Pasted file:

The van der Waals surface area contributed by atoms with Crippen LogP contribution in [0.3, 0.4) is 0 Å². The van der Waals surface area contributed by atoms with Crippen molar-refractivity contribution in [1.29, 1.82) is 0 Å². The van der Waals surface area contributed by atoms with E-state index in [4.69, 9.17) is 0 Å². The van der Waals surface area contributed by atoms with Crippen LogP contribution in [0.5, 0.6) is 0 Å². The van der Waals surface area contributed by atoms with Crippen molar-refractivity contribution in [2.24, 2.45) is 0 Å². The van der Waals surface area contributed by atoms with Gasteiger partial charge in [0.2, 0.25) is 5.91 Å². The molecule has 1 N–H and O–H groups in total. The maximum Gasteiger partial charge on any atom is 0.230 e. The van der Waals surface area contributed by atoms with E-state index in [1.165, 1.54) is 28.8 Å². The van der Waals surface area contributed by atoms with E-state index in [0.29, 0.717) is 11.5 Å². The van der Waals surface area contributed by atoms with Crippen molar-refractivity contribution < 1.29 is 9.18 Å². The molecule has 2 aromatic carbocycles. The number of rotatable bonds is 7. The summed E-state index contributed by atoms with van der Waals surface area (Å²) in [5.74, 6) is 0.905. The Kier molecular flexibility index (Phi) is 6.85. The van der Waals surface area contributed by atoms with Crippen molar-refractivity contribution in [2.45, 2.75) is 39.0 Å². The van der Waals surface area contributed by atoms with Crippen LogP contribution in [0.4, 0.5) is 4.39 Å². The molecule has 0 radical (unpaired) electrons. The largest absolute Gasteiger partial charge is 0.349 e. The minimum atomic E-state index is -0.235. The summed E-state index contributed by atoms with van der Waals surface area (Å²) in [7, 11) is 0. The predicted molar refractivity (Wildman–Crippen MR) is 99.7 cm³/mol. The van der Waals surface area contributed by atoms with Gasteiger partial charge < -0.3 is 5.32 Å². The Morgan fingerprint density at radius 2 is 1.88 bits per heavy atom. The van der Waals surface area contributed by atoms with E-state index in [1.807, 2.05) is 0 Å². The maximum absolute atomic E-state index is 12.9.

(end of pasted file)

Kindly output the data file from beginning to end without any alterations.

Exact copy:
The van der Waals surface area contributed by atoms with Crippen LogP contribution in [0.3, 0.4) is 0 Å². The van der Waals surface area contributed by atoms with Crippen molar-refractivity contribution in [1.29, 1.82) is 0 Å². The van der Waals surface area contributed by atoms with E-state index in [4.69, 9.17) is 0 Å². The van der Waals surface area contributed by atoms with Crippen LogP contribution in [0.5, 0.6) is 0 Å². The van der Waals surface area contributed by atoms with Crippen molar-refractivity contribution in [2.24, 2.45) is 0 Å². The van der Waals surface area contributed by atoms with Gasteiger partial charge in [0.2, 0.25) is 5.91 Å². The molecule has 1 N–H and O–H groups in total. The maximum Gasteiger partial charge on any atom is 0.230 e. The van der Waals surface area contributed by atoms with E-state index in [1.165, 1.54) is 28.8 Å². The van der Waals surface area contributed by atoms with E-state index in [0.29, 0.717) is 11.5 Å². The van der Waals surface area contributed by atoms with Crippen molar-refractivity contribution < 1.29 is 9.18 Å². The molecule has 2 aromatic carbocycles. The number of rotatable bonds is 7. The summed E-state index contributed by atoms with van der Waals surface area (Å²) in [5.74, 6) is 0.905. The Kier molecular flexibility index (Phi) is 6.85. The van der Waals surface area contributed by atoms with Crippen molar-refractivity contribution in [2.45, 2.75) is 39.0 Å². The van der Waals surface area contributed by atoms with Crippen LogP contribution in [0.4, 0.5) is 4.39 Å². The molecule has 0 radical (unpaired) electrons. The largest absolute Gasteiger partial charge is 0.349 e. The minimum atomic E-state index is -0.235. The summed E-state index contributed by atoms with van der Waals surface area (Å²) in [7, 11) is 0. The predicted molar refractivity (Wildman–Crippen MR) is 99.7 cm³/mol. The van der Waals surface area contributed by atoms with Gasteiger partial charge < -0.3 is 5.32 Å². The Morgan fingerprint density at radius 2 is 1.88 bits per heavy atom. The van der Waals surface area contributed by atoms with E-state index in [1.807, 2.05) is 0 Å². The maximum absolute atomic E-state index is 12.9.